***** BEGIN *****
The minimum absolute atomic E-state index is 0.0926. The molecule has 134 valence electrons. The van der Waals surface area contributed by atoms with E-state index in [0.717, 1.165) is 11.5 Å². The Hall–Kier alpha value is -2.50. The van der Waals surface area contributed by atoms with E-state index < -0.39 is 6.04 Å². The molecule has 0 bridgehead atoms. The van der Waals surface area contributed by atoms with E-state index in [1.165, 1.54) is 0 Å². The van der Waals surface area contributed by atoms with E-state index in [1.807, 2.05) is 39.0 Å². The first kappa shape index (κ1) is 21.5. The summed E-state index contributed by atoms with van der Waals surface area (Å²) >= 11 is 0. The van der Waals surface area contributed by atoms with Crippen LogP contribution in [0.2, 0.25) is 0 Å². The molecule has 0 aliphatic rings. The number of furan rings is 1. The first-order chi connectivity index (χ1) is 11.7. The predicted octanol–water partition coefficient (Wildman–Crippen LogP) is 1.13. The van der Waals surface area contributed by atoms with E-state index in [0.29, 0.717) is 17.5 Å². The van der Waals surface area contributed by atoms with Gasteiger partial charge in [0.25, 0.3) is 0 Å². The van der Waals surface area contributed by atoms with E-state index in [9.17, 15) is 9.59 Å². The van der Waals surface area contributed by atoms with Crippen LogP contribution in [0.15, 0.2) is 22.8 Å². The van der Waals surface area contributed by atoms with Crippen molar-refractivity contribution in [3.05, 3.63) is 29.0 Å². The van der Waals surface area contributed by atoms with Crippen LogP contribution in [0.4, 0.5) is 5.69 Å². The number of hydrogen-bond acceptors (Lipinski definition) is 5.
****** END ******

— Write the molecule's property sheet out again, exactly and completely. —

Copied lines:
The minimum absolute atomic E-state index is 0.0926. The molecule has 134 valence electrons. The van der Waals surface area contributed by atoms with E-state index in [0.717, 1.165) is 11.5 Å². The Hall–Kier alpha value is -2.50. The van der Waals surface area contributed by atoms with E-state index < -0.39 is 6.04 Å². The molecule has 0 bridgehead atoms. The van der Waals surface area contributed by atoms with E-state index in [1.165, 1.54) is 0 Å². The van der Waals surface area contributed by atoms with E-state index in [1.807, 2.05) is 39.0 Å². The first kappa shape index (κ1) is 21.5. The summed E-state index contributed by atoms with van der Waals surface area (Å²) >= 11 is 0. The van der Waals surface area contributed by atoms with Crippen LogP contribution in [0.2, 0.25) is 0 Å². The molecule has 0 aliphatic rings. The number of furan rings is 1. The first-order chi connectivity index (χ1) is 11.7. The predicted octanol–water partition coefficient (Wildman–Crippen LogP) is 1.13. The van der Waals surface area contributed by atoms with E-state index in [0.29, 0.717) is 17.5 Å². The van der Waals surface area contributed by atoms with Gasteiger partial charge in [0.25, 0.3) is 0 Å². The van der Waals surface area contributed by atoms with E-state index in [9.17, 15) is 9.59 Å². The van der Waals surface area contributed by atoms with Crippen LogP contribution in [0.15, 0.2) is 22.8 Å². The van der Waals surface area contributed by atoms with Crippen molar-refractivity contribution in [3.05, 3.63) is 29.0 Å². The van der Waals surface area contributed by atoms with Crippen LogP contribution in [0.4, 0.5) is 5.69 Å². The number of hydrogen-bond acceptors (Lipinski definition) is 5.